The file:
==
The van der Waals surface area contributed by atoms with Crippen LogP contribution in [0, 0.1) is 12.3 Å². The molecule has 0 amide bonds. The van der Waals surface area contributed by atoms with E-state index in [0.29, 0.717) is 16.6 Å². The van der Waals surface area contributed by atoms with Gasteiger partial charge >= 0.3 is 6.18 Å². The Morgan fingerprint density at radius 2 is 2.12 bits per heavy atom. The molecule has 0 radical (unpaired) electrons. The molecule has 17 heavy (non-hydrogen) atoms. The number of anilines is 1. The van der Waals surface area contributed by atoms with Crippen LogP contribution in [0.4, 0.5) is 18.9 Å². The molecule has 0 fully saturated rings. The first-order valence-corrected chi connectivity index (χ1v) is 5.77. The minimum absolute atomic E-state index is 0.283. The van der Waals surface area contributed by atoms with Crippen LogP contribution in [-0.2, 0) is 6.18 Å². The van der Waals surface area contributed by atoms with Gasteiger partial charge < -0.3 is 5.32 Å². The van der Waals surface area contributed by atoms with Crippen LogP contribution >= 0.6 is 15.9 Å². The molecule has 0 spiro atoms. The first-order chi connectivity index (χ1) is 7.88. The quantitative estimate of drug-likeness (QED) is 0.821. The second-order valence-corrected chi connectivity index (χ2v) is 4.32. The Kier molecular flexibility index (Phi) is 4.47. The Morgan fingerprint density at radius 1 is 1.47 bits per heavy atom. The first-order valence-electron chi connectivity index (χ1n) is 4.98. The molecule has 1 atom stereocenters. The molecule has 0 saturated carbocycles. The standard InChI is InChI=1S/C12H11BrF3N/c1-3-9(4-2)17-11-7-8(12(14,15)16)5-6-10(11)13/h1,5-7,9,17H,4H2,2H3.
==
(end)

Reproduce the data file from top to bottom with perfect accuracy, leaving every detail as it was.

The van der Waals surface area contributed by atoms with Crippen LogP contribution in [0, 0.1) is 12.3 Å². The molecule has 0 amide bonds. The van der Waals surface area contributed by atoms with E-state index in [0.29, 0.717) is 16.6 Å². The van der Waals surface area contributed by atoms with Gasteiger partial charge >= 0.3 is 6.18 Å². The Morgan fingerprint density at radius 2 is 2.12 bits per heavy atom. The molecule has 0 radical (unpaired) electrons. The molecule has 17 heavy (non-hydrogen) atoms. The number of anilines is 1. The van der Waals surface area contributed by atoms with Crippen LogP contribution in [0.4, 0.5) is 18.9 Å². The molecule has 0 fully saturated rings. The first-order valence-corrected chi connectivity index (χ1v) is 5.77. The minimum absolute atomic E-state index is 0.283. The van der Waals surface area contributed by atoms with Crippen LogP contribution in [-0.2, 0) is 6.18 Å². The van der Waals surface area contributed by atoms with Gasteiger partial charge < -0.3 is 5.32 Å². The van der Waals surface area contributed by atoms with Crippen LogP contribution >= 0.6 is 15.9 Å². The molecule has 0 spiro atoms. The first-order chi connectivity index (χ1) is 7.88. The quantitative estimate of drug-likeness (QED) is 0.821. The second-order valence-corrected chi connectivity index (χ2v) is 4.32. The Kier molecular flexibility index (Phi) is 4.47. The Morgan fingerprint density at radius 1 is 1.47 bits per heavy atom. The first-order valence-electron chi connectivity index (χ1n) is 4.98. The molecule has 1 atom stereocenters. The molecule has 0 saturated carbocycles. The standard InChI is InChI=1S/C12H11BrF3N/c1-3-9(4-2)17-11-7-8(12(14,15)16)5-6-10(11)13/h1,5-7,9,17H,4H2,2H3.